From the New York Times bestselling author of The Revenge of Geography comes a sweeping yet intimate story of the most influential humanitarian you’ve never heard of—Bob Gersony, who spent four decades in crisis zones around the world.
In his long career as an acclaimed journalist covering the “hot” moments of the Cold War and its aftermath, bestselling author Robert D. Kaplan often found himself crossing paths with a man called Bob Gersony, a consultant for the U.S. State Department whose quiet dedication and consequential work, often underappreciated, made a deep impression on Kaplan. Gersony, a high school dropout later awarded a Bronze Star for his service in Vietnam, conducted on-the-ground research for theU.S. government in virtually every war and natural-disaster zone in the world. In Thailand, Central and South America, Sudan, Chad, Mozambique, Rwanda, Gaza, Bosnia, North Korea, Iraq, and beyond, Gersony never flinched from entering dangerous areas that diplomats could not reach, sometimes risking his life in order to better understand the nature of a conflict. Gersony’s behind-the scenes fact-finding, which included interviews with hundreds of refugees and displaced persons from each war zone and natural-disaster area, often challenged the assumptions and received wisdom of the powers that be, on both the left and the right. For years he worked with his notebook in hand, getting to the truth of what was going on, so as to inform the decisions and policies made back home. In nearly every case, his advice and recommendations made American policy at once smarter and more humane—often dramatically so.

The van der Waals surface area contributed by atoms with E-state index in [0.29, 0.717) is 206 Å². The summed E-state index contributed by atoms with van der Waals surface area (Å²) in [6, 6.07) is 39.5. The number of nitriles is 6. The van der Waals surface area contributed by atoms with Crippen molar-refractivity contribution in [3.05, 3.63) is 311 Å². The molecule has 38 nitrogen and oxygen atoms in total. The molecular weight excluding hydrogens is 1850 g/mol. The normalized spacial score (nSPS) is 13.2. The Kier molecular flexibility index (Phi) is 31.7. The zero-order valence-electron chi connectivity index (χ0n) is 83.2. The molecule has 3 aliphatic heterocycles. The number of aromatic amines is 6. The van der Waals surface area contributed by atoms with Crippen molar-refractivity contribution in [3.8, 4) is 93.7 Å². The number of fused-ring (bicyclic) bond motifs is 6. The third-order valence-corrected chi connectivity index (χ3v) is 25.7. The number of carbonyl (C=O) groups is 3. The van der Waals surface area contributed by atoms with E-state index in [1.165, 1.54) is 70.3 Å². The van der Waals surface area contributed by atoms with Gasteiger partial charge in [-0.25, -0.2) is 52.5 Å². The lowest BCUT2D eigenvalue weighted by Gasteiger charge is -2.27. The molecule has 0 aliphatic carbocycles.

In Gersony, Kaplan saw a powerful example of how Americandiplomacy should be conducted—with a clear eye toward facts on the ground—and he found a paradigmatic approach to the world in which humanitarian and realpolitik considerations were not mutually exclusive. In the midst of the tension and proxy battles of the Cold War, Gersony’s clear-eyed reports and recommendations not only preserved the United States’s strategic goals; they also saved the lives of the most vulnerable around the world, regardless of political alignment.
In a work that exhibits Kaplan’s signature talent for combining travel and geography with sharp political analysis, The Good American tells Gersony’s powerful life story. In so doing, it brings the reader to vibrant settings around the world, revealing one man’s immense impact on U.S. foreign policy in a pivotal period of American history. This is a revelatory, essential book for the times we now live in, when diplomacy, hard facts, and humanitarian concerns are too often being left behind. Set during the State Department’s golden age—the late Cold War and post–Cold War—this is a story about the loneliness, sweat, and tears and the genuine courage that characterized Gersony’s work in far-flung places. It is also a celebration of ground-level reporting: a page-turning demonstration, by one of our finest geopolitical thinkers, of how getting an up-close, worm’s-eye view of crises and applying sound reason can elicit world-changing results.